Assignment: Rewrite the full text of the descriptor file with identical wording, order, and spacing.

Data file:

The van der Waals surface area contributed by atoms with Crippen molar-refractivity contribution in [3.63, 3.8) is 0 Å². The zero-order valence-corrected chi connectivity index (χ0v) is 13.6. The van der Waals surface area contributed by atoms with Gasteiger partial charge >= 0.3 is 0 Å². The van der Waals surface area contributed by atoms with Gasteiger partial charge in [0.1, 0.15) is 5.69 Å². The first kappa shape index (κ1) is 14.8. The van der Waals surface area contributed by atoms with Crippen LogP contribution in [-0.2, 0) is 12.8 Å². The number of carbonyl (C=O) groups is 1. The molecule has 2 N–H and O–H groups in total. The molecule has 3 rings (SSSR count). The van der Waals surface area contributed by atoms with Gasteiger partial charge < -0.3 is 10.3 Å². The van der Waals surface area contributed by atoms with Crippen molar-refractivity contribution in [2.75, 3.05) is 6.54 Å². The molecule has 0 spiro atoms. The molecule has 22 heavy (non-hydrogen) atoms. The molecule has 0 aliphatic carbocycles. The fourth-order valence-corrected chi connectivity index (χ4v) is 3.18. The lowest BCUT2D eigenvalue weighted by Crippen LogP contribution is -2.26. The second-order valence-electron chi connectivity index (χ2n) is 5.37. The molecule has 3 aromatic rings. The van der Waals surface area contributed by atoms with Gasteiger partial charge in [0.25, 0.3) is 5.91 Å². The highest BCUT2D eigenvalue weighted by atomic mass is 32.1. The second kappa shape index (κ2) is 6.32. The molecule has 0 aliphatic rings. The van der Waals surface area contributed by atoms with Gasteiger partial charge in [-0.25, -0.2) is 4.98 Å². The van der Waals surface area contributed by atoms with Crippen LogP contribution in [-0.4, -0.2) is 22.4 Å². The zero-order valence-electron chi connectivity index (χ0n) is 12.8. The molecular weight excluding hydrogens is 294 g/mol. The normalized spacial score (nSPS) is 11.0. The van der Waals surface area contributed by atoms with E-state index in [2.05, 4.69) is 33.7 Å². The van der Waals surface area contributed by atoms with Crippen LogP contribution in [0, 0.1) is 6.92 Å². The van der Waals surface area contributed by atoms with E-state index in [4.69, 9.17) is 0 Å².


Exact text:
The van der Waals surface area contributed by atoms with Crippen molar-refractivity contribution in [3.63, 3.8) is 0 Å². The zero-order valence-corrected chi connectivity index (χ0v) is 13.6. The van der Waals surface area contributed by atoms with Gasteiger partial charge >= 0.3 is 0 Å². The van der Waals surface area contributed by atoms with Gasteiger partial charge in [0.1, 0.15) is 5.69 Å². The first kappa shape index (κ1) is 14.8. The van der Waals surface area contributed by atoms with Crippen LogP contribution in [-0.2, 0) is 12.8 Å². The number of carbonyl (C=O) groups is 1. The molecule has 2 N–H and O–H groups in total. The molecule has 3 rings (SSSR count). The van der Waals surface area contributed by atoms with Gasteiger partial charge < -0.3 is 10.3 Å². The van der Waals surface area contributed by atoms with Crippen molar-refractivity contribution in [2.75, 3.05) is 6.54 Å². The molecule has 0 spiro atoms. The molecule has 22 heavy (non-hydrogen) atoms. The molecule has 0 aliphatic carbocycles. The fourth-order valence-corrected chi connectivity index (χ4v) is 3.18. The lowest BCUT2D eigenvalue weighted by Crippen LogP contribution is -2.26. The second-order valence-electron chi connectivity index (χ2n) is 5.37. The molecule has 3 aromatic rings. The van der Waals surface area contributed by atoms with Gasteiger partial charge in [0.25, 0.3) is 5.91 Å². The highest BCUT2D eigenvalue weighted by atomic mass is 32.1. The second kappa shape index (κ2) is 6.32. The molecule has 0 aliphatic rings. The van der Waals surface area contributed by atoms with Gasteiger partial charge in [-0.25, -0.2) is 4.98 Å². The van der Waals surface area contributed by atoms with Crippen LogP contribution in [-0.4, -0.2) is 22.4 Å². The zero-order valence-electron chi connectivity index (χ0n) is 12.8. The molecular weight excluding hydrogens is 294 g/mol. The normalized spacial score (nSPS) is 11.0. The van der Waals surface area contributed by atoms with E-state index in [2.05, 4.69) is 33.7 Å². The van der Waals surface area contributed by atoms with Crippen LogP contribution in [0, 0.1) is 6.92 Å². The van der Waals surface area contributed by atoms with E-state index in [4.69, 9.17) is 0 Å².